Despite mixed reports yesterday about the state of job creation in the U.S., the country's jobs machine failed to get out of the ditch, with new claims for unemployment benefits climbing by 6,000 last week to 401,000, according to today's Labor Department report. Granted, it's not much of a rise but it brings initial jobless claims over the all-important 400,000 level. "Economists generally think the economy is adding more jobs than it is shedding once the figure falls below 400,000," explains The Wall Street Journal. A Labor Department official speaking with The Journal said "there were no special factors influencing the latest data. For the previous report, the official had attributed the big drop mainly to seasonal adjustment volatility, rather than economic factors."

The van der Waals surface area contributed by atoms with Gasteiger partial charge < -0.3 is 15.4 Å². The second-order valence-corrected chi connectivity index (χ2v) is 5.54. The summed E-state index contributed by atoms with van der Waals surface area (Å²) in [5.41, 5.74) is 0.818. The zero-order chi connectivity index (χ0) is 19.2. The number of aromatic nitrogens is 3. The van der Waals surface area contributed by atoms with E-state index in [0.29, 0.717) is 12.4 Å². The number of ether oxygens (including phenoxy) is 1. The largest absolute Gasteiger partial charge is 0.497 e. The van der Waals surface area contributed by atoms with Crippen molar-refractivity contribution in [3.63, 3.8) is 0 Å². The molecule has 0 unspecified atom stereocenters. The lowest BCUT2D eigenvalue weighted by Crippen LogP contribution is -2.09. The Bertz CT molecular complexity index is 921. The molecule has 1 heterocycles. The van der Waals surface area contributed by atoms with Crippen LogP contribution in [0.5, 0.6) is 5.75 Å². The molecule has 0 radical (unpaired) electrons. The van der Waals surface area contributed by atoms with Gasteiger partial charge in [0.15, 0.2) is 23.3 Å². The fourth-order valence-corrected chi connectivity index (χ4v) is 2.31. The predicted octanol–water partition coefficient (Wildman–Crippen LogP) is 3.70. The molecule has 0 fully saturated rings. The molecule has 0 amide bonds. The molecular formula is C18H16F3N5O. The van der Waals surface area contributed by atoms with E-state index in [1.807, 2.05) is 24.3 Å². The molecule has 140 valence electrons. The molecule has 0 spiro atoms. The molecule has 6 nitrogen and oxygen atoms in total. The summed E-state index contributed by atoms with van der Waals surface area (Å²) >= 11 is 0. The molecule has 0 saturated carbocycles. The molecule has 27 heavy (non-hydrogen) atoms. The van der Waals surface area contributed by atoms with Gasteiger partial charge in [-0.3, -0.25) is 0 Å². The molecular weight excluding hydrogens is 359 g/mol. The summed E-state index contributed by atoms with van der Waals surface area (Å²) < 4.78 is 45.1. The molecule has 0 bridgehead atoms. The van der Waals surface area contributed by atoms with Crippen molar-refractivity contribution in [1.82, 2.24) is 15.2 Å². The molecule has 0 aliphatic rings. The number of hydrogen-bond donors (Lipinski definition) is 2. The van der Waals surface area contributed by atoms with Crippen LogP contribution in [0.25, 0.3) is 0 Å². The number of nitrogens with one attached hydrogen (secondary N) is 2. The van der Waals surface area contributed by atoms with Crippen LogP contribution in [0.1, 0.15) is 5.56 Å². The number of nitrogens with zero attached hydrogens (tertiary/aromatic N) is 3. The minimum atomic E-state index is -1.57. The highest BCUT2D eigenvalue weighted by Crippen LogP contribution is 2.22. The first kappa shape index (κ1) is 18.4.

And in case you are lucky enough to not be personally aware of how awful it is to be unemployed, a new Brookings Institute study highlights how people laid off during an economic downturn make less money for the rest of their life, CNN Money reports. "Of workers who lost a job during a time of high unemployment (and had been on the job for three years or more), 75% were still earning less than they did before their job loss, even 20 years later, according to the study. The pay hit is likely to be about $112,000 on average, or 19% of their lifetime earnings."